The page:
World Sickle Cell Day: Be Aware, Take Action
Sickle Cell Disease (SCD) affects millions of adults and children around the
world. June 19th is World Sickle Cell Awareness Day and a great time to increase
public knowledge and raise awareness about this potentially fatal disease.
People are born with SCD. It is an inherited life-long disease that can run in
families. It is most common in people with ancestry in Africa, Central or South
America, Caribbean Islands, India, Saudi Arabia, and Mediterranean countries
like Turkey, Greece and Italy. According to the World Health Organization, SCD
is one of the main causes of premature death in children under five in various
The Centers for Disease Control and Prevention report that SCD causes red blood
cells to change their shape from the usual donut shape to a C-shape, like the
farm tool called a "sickle." The sickle cells get caught on the walls of tiny
blood vessels, stick to one another and can't squeeze through the blood vessel.
This can form clumps inside blood vessels, blocking the flow of blood, which
causes severe pain and other serious problems.
It is important to know if you or a loved one has the sickle cell trait. If you
have children with another person that has the trait, there is an increased risk
of having a child born with sickle cell disease. Newborns in the U.S. are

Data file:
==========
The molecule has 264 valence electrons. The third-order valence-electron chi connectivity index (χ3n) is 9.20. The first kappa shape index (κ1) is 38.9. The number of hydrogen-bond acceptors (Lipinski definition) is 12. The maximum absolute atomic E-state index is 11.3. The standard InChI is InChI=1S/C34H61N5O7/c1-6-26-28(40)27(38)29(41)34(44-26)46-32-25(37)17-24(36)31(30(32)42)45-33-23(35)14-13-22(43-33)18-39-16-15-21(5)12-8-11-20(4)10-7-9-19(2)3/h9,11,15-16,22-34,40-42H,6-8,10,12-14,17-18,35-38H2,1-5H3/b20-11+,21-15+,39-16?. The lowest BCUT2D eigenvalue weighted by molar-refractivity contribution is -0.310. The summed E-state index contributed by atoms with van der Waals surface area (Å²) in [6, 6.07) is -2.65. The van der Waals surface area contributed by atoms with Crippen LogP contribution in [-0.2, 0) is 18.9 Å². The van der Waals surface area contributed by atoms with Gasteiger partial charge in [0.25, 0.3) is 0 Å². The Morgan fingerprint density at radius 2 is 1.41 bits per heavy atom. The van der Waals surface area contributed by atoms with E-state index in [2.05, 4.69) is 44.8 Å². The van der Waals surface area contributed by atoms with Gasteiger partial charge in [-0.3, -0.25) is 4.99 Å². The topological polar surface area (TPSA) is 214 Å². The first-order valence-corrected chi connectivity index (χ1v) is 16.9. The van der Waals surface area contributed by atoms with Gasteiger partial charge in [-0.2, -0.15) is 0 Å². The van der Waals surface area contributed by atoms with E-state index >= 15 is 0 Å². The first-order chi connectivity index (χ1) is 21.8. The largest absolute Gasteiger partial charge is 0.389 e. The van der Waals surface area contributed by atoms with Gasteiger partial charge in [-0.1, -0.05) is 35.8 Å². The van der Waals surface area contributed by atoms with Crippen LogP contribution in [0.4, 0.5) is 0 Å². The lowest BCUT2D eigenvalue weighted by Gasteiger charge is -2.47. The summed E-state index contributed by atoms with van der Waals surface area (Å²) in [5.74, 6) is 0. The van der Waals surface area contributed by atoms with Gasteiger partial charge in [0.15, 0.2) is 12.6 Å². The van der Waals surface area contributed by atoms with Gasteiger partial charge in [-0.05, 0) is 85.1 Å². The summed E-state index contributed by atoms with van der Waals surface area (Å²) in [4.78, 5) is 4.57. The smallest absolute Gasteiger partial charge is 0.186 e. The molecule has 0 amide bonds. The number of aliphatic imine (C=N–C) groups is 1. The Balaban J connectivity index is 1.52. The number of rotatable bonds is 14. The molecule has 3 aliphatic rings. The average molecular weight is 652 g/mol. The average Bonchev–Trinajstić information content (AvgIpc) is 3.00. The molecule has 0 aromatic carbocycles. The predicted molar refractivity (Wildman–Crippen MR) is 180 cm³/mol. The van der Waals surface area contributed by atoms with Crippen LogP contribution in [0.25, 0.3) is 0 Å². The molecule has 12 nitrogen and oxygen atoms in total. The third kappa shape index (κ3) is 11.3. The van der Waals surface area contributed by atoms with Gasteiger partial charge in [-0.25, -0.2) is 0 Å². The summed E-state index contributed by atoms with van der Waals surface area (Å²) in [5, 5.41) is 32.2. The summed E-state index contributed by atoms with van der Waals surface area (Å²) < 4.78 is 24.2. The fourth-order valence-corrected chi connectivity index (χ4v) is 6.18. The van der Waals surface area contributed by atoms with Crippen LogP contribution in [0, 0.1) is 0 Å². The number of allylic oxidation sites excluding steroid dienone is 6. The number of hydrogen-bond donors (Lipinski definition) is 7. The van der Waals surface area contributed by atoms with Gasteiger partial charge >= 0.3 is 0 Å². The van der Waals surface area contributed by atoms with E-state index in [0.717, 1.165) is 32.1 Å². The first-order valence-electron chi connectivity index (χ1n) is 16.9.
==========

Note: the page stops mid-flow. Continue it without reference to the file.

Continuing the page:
using a few drops of blood from their heel for certain genetic, endocrine, and
metabolic disorders, including SCD. Parents should take babies that are not born
in a hospital or those that were not screened before leaving the hospital to be
checked within a few days of birth.
People with SCD are more at risk for harmful infections, so getting
immunizations on time is important. Common illnesses, like the flu, can be
dangerous for children with SCD. Pneumonia is a leading cause of death in
infants and young children with sickle cell disease.
Good quality medical care from doctors and nurses who know a lot about sickle
cell disease can help prevent serious problems. If you were not screened at
birth, talk with your health care provider. A simple blood screening can reveal
if you have the trait. There are many
<http://www.sicklecelldisease.org/index.cfm> online resources help you learn
about SCD and learn habits to stay healthy.
SOURCE: TRICARE News Release at
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